The Humboldt Independent from Humboldt, Iowa on May 26, 1942 · Page 6
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The Humboldt Independent from Humboldt, Iowa · Page 6

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Location:
Humboldt, Iowa
Issue Date:
Tuesday, May 26, 1942
Page:
Page 6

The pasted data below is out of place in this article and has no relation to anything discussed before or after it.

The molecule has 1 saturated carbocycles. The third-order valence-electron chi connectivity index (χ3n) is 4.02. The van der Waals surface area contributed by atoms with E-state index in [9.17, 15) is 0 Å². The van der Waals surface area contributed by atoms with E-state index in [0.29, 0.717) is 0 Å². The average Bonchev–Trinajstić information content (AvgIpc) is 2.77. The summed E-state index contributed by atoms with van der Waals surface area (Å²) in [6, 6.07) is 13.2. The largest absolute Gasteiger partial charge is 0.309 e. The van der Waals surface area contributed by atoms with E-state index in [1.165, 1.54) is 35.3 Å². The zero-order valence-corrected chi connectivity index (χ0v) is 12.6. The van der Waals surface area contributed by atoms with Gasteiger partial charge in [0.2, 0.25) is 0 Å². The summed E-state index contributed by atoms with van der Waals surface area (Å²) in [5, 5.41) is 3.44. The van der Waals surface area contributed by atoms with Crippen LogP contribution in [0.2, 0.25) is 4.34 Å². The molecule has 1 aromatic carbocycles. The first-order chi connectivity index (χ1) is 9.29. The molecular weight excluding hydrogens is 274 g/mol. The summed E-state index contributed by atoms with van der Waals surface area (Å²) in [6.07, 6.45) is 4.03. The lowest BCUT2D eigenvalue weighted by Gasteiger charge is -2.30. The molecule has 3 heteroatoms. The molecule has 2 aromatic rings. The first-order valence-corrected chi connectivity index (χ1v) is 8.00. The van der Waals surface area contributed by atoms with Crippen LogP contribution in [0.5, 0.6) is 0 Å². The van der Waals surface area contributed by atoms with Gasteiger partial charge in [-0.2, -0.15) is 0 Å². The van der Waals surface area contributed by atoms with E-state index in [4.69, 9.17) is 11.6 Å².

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• m. And 1ft mike fcppli- f%flft SttrfefcH Office Clar- Humt)old"t county contest' is l Ih co-bfleratlbfi with the ftfid SiftMl Grain Grow- LS!DWUlCftt.lUll* '. FO'Well further outlines con- ftile* as follows: "The winner tie local contest will &vrt'6matic " «8fn}fete for one of the ton state :BB totaling $146, the John Sand Jtif attd the title of Champion iSybeati Grower of Iowa, provid- thfee or more growers are en- ifl the local contest, the win- the local contest also will _ a gold medal from the Corn and Small Grain Growth* Association. ., State College Agronomists again •emphasize the importance of soy~*~' IB to the war effort and the 84 cent acrcnEp Increase : planned ! ffrwa farmers, will make the ot exceptional interest this -year. A minimum of 5 acres of soybeans in one rectangular plot is required to enter the contest, Entries close July 1, and growers are tirged to get their entries in at Ottce, in order that necessary records on seeding and cultural prac- 'tices will be accurate. Prizes -will be awarded on the basis ot yield, with the restriction that the harvested seed must meet the requirements of at least the >Jo. 2 federal grade in all factors other than moisture and that moisture must not exceed 18 per cent. To be eligible for prizes, a record must be submitted telling the rate and date of seeding, variety, seedbed preparation, preceding crop, fertilization, cultivation and method ot harvesting. An entry fee of ?1 is being charged. tfft* It tie fafm ftnreftn office Its '»a»%6Wt, Miss ifcwitt said. Thft aa tnlg year is to not hav -JJiJJar ef food spoiled. A famtl ot rettr 1ft Sftked 16 can 610 qnart ot toofl, in order to release th cbmmerclal pack for men in ser vice. It is said that such thing aa tomatoes, pork and beans and some fruits will be scarce this year. Asked to Apply Efficient Cropping System for Weeds Land owners and tenants having sizable areas of noxious weeds are telng asked by local weed com- iOnei's and the county board of ^orjB^j io apply the most effl- .rpp'ping system . or control methods.', tbit wlfl result in "the least possible acreage, .of idle land r this year. t John Hinrlchs, county we,efl ; com- mlssioners, estimates more than 1000 acres of Humboldt County land Infested with noxious weeds ; are requiring special attention and •programs of weed control. ;'•- He points out the fact that, many .thousands ot dollars are lost an- (nnally from this acreage because loss of crops not adapted tor d"control. Also the fact that "acreage-is needed to help meet -special war effort of oji pro- clng crops such as soybeans. , : 'Mr. Hinrichs suggests the follow- ng steps to avoid'idle acreage this year: 1. Practice weekly summer fallow or cultivate with a good tillage Implement until about June 10-16 being certain that growth of weeds has been thoroughly curtailed. 2. Following that date seed such areas to a good mother crop such as sudau grass, millet, cane, or <«oybeans,at a heavy rate of seed- Ing so as to provide as much growth aa possible. Thorough seed bed preparation should be applied for seeding of soybeans. It is also advisable when planting cultivated row crops such as soybeans or corn to plant in rows running east and west instead of north aiid south so as to provide greater amounts of Shade on the ground during longer hours ot the day. Store June Surplus Grasses and Legumes in Silo For Later This year, when every effort is being made to keep dairy cows at peak production, it might be a good idea to store some of Juno's surplus grasces and legumes in the silo for August and September when pastures are short, say extension dairymen at Iowa State College. A silo can well be used to preserve the excess pasturage, when during the wet spring seasons, the fvestock are unable to consume all ot the rapidly growing grass. It Is also useful in preserving such crops as sweet clover or first cut- itig alfalfa which may be coarse, for-that matter, any hay -jiop EH the weather i» unfavorable for hay making. Welcome Later During dry, hot mid-summers, If no supplementary pasture Is available, silage can be used as summer feed. If not needed at this time, it can be fed any time—even during late winter when the corn silage which may have been put on top of it, has been used up. It Is sometimes a welcome feed late in win- I ter. While farmers may not be able to get ample supplies of molasses for making grass and legume silage this year because of wartime demands, they can still make such silage successfully. Many Iowa farmers have discovered that good legume and grass silage may be made by adding ground shelled corn and cob meal to the crop as it is put Into the silo. If tgO to 250 pounds of ground corn is added per ton of forage, preservation is reasonably good and the palatabillty of the silage i improved. Green corn would be L more effective preservative wltl legume crops than ground corn grain but it can be used only with late crops, such as soybeans, late alfalfa crops and others. Ungrounc shelled corn is not satisfactory. Moisture Important 'Tests carried' on for several year Indicate that a good grade of grass silage can be made without preservatives if the moisture content is not more than 68 percent. Forage with this percentage ot moisture will not ooze out of the silo and many farmers use this as a guide in determining when to put the grass in the silo. Success with this method depends upon 'fine chopping, a tight si)o, and topping off with about 3 feet of heavy green material. Grass or legume silage develops a bad odor only when two conditions—high moisture and low acidity are present at the same time. If the moisture content is high and the acidity is also high, as is the case when a preservative is used, the silage keeps well, Similarly, if moisture content and acidity are both low, which occurs when no preservative is used but forage is allowed to wilt, silage also keeps well. coaitftfftfelU. „ tire trnptemetn should be ly cleaned, recommends B6«ald~R. stmthers, agricultural engineer at Iowa State College. When implements receive proper care and storage, they not only last much longer, but can be pat back Into service much more quickly, he points out. And repair parts are going to become harder to obtain as the war progresses. Check over the endgate seeder for repairs before putting it away, Order fans, gears, chains, or other parts which are no longer usable, cover all worn, shiny sheet metal parts with crankcases oil or paint :o protect them from rust. When discing is completed go over the disc. Inspect boxings, rease pipes and fltt.lngs, frame jolts and hitch. Give the dicks a oating of oil. Oraln drills should be thoroughly leaned before storing. Paint grain ubns with oil to protect from rust vhlle the machine is idle. All bolts should be tightened on he spike tooth harrow. The draw nr shnnir) be inspected. i As soon as the corn and beans I are !n, the plantershould be check- i c;! over. Fertiliser boxes should bo cleaned thoroughly and painted with oil since most fertilizers have a corrosive action on metals. The pltintor shoes should have a protective coating of oil. If it is impossible to put repairs on the machine as soon as they arrive, wire (hem to the Implement BO that they will not become lost, Stmthers adivses. May Specialist Sets up Meal Program For One Day By Ruth Cessna Extension Nutritionist Kn-nkt'nst Citrus Fruit French Toast and Bacon WMH* Casserole ot Safced" ftainl' Raisin Bread and Jam ', Cabbafre Slaw with *0fif creKSi ] dressing Canned Cherries Molasses Cookies Milk Lnncheon ftr Snffiwr Escalioped salmon Whole Wheat Muffins Bread and Butter Pickles or Ot&i canned relish Fruit Jello and cream Milk Today we've planned a menu thj is full of tricks to cut food cc The salmon dish for lunch will col between 20 and 25 cents and W| give four people V* pound of exce lent protein In addition to iodin. some vitamin D and other vitl mlns. The muffins can be made wij buttermilk or skimmilk at smt cost. Then use skim or whole mil to drink. If the canned fruit su| ply is exhausted, try dried prune, canned Italian prunes or fresh rh] i barb. These foods give a very n( trltlous low-cost luncheon. With the dinner the liaked casserole is simple and InexpeJ slve. Any seasoning like molasse tomatoes, catsup, onions, horsl radish and some kind of fat po( are reccommended. A few "fail of hrown salt pork do wonders the appearance, too. Raisin bread should be enrlchi or made of whole wheat. With cal bage slaw and fruit, such as can/ ed cherries, you have the necessaL tartness and crlspness to comple] an attractive meal. To make petaled tomatoes, cl the smooth rounded end of tomal in six petals; partially separal them and sprinkle tomato cent! with a bit of grated America^ cheese. Place small tomato on le tuce leaf. MYRTLE HEWITT HELD CANNING DEMONSTRATIONS Msrtle Hewitt, Home Demonstration Agent for Humboldt county , has been holding a series of canning demonstrations in various parts ot the county. Demonstrations have been conducted at the Vernon consolidated school, at Mode, Humboldt, Bradgate, Gilmore City and Tior. Methods were enown for canning corn, spinach, tomatoes, rhubarb, and also preparing asparagus, and strawberries for freezing. Various means of canaing were discussed, such as pressure cooker, hot water bath, and using the oven. Emphasis was placed on tne (act that the pressure cooker method of processing was the only sure way for canning non-acid vegetables mcb as' corn, peas and boms, with eat Htes Hewitt W»t« if one does not feftire ft yr*MVr« coojter the next IK*), w»y to to process the vegetable fa ft *wt water bath tferw beurs; trta tbe water should cent w«H tw« iBPhe* ow ft* tip at Ibe fen, Ml«i Hewitt tpl4 fegfef sat to »t*rt wwrttos u»tti tbt wtttr ti to t roUlftf SJw, fartitr «t U &9t tan § » ftplitsr m Inspect All Machines Before They're Stored Farm machine should receive careful attention before they are stored away. Necessary repairs should be ordered, shining metal parts should be given a protective REWRITES Taken From Hie Kc publican of May 22 Flfty-elg-ht eighth graders of the rural schools of this county were graduated In exercises at the Humboldt high school auditorium Friday evening. May 22 at 8 o'clock. The last i Hnmboldt and Dakota City Chamber of Commerce meet ing for the summer will be a plonio at the Country Club Monday even Ing. May 25 nt fi:30 P. M. Approximately 50 members of thf Humboldt County Republican Women's Council enjoyed a tea at the J. F. Miller home In Humboldt Tuesday afternoon. I, ii in her dealers from this conn ty met with members of the County War Board Tuesday evening, at the AAA offices in Humboldt. The retell stores of Hnmboldt and Dakota City will remain open Friday evening, May 29, and will close at noon Memorial Day, Saturday, with the exception of several firms, which will remain closed all day. Frances Konyon, daughter of Mrs. Mattie Runyon of Humholdt, was married to Robert Swanitz of Elkhart, Indiana, on May 9, at Princeton, Mo. They will live In Elkhart. Seniors of the Hnmboldt public school enjoyed their class break- 'ast Thursday morning at the Methodist church, given by their mothers. Several Iowa Highway Patrolmen made a drive In Humboldt Weday night against all types of traf- ic violations. The Rnmlioldt City Council held meeting Wednesday evening to liscuss the resolution of necessity concerning curb and gutter. Tim 62mt anniversary 'sate the A. B. White Company store Humboldt started Friday of la week. llalph Thompson of Humboldt holding a closing out sale at hi store located between the Centrl Cafe and Reed's Jewelry .stor starting Friday morning of la| week. The Parent-Teachers Assoclatld" of Corinth number two held a pi| nic Sunday, May 17. Eight seniors of St. Mary Catholic school were graduated high mass Sunday, May 24. The May term of the dlstrll court of Humboldt county Is stl In session at the courthouse at D| kota City. Residents of Dakota City *nj« ed a picnic Wednesday at tl school. Many games and contes were enjoyed. The Hnmboldt high school In charge of the program at tl local Rotary club meeting Tuesdj evening. Mrs. Carl Hoveland and Earl Ellsworth attended a distrlL Auxiliary meeting at Webster Cil Wednesday, representing the coul y. Members of Hnmboldt patrio organizations heard a Memorij service at the Congregation church Sunday, in charge of W. Clark Williams. iloyd K. Smith has odvcrtls n the Humboldt papers, seeking t| Republican nomination for Cc ;ress from this district. He is fro Forest City. You May be Affected by War Restrictions on Telephones To help conserve vital war materials, it has been ; necessary for the Government to place additional 4 restrictions on the installation and replacement of telephone service and equipment. We are cooperating fully in the saving of materials needed in the war effort and, although the restrictions will affect many of our custom' er», we are doing our utmost to provide good telephone service. Th* effect Of the ysitriottong on request* fqy telephone peryice oy equipment depends upon „ the conditioM and ciwwuwtancef of each par. tioul** e***, fo «Wft localitiei we etUl we a We to install *ow* trp» tl ftmst to p*opl» who mev* m w*nt i t*l*pht>B* *ad our ^ifjntpj gffat wiU bt «Ud te fwni»h you full infprftMtioo. Giving UIM much «dv*nc«ttp4ic«M NOITHWIiTllN ||i ILIPHQM GQMMNY • ^^^f^^&™Q ^HBBIBppBBI WB^ plH| FOR WEDNESDAY EVENING ONLY Save on Tires by Shopping in Humboldt, Wednesday and Every Day Attention! Men and Boy* We have the clothes you will need for the Decoration Day week end. LANE CLOTHING CO. Dress Up for Decoration Day! White and Pastel Hats, $1.95 to $3.95 Smart New Handbags, $1.00-$ 1.98 HULL'S READY-TO-WEAR TRY OUR 1942 FRIED SPRING CHICKEN WITH WAFFLE FRIED POTATOES 50c CENTRAL CAFE SNITKEYS Phone 132 Wednesday Night Bargains Nestle's Semi-aweet Bars, 2 for 17c Cleansing Tissue, 500 count ......24c Store Closed All Day Decoration Day OPEN FRIDAY EVENING Shop now for your Decoration Day needs. NELSON'S in Humboldt •'**********< On and after Saturday, May 30th we , will discontinue our delivery service. This is in compliance with government wishes to conserve on gas and tires. The extra savings made through "no deliveries" will be passed on to our customers. HOOD'S IGA STORE **************** Store Closed All Day Memorial Day Saturday, May 30th. Open Friday evening for your Convenience. WILKINSON FURNITURE STORE r*********f*********< WEDNESDAY SPECIALS Morning Light WHITE CORN, No. 2 can p ° TAT<ks ' io " MACARONI AND CHEESE'LOAF.TbilllllS COUNCIL OAK STORE WEDNESDAY SPECIAL Barn Paint, $1.53 per gallon in 5 gallon lots Linseed Oil, $1.15 per gallon TIGGESDRUGSTORE ********** FOR "TOPS" IN STRAWS See Our Line of New 1942 Straw Hats LANE CLOTHING CO. .»»»». ••*~*r-rrrrrrteetf,r.ttr, f f frff j WEDNESDAY ONLY OIL CLOTH, 26c yd. Good patterns. 46 inches wide. ARTHAUD-BOWEN CO. BE WISE! Order your Sahara Coal now for next winter. It will pay you dividends. MCGREGOR BROS. & co. >»»»**4 ff*+ Shop Here Wednesday and Every Day for Money Saving Grocery Specials DeGROOTE'S GROCERY *»»»»»< •*******, FINE FISHING TACKLE License and Bait At RUSE'S REXALL STORE DON'T MISS THE AD IN THIS WEEK'S REPUBLICAN CARRYING THE CLOSING HOURS OF THE STORES FOR DECORATION PAY SHOP EARLY THIS WEEK Open Wednesday Evenings for Your Convenience. HUMBOLDT BAKERY OUR62ND Anniversary Sale NOW IN FULL fj Stop Here M<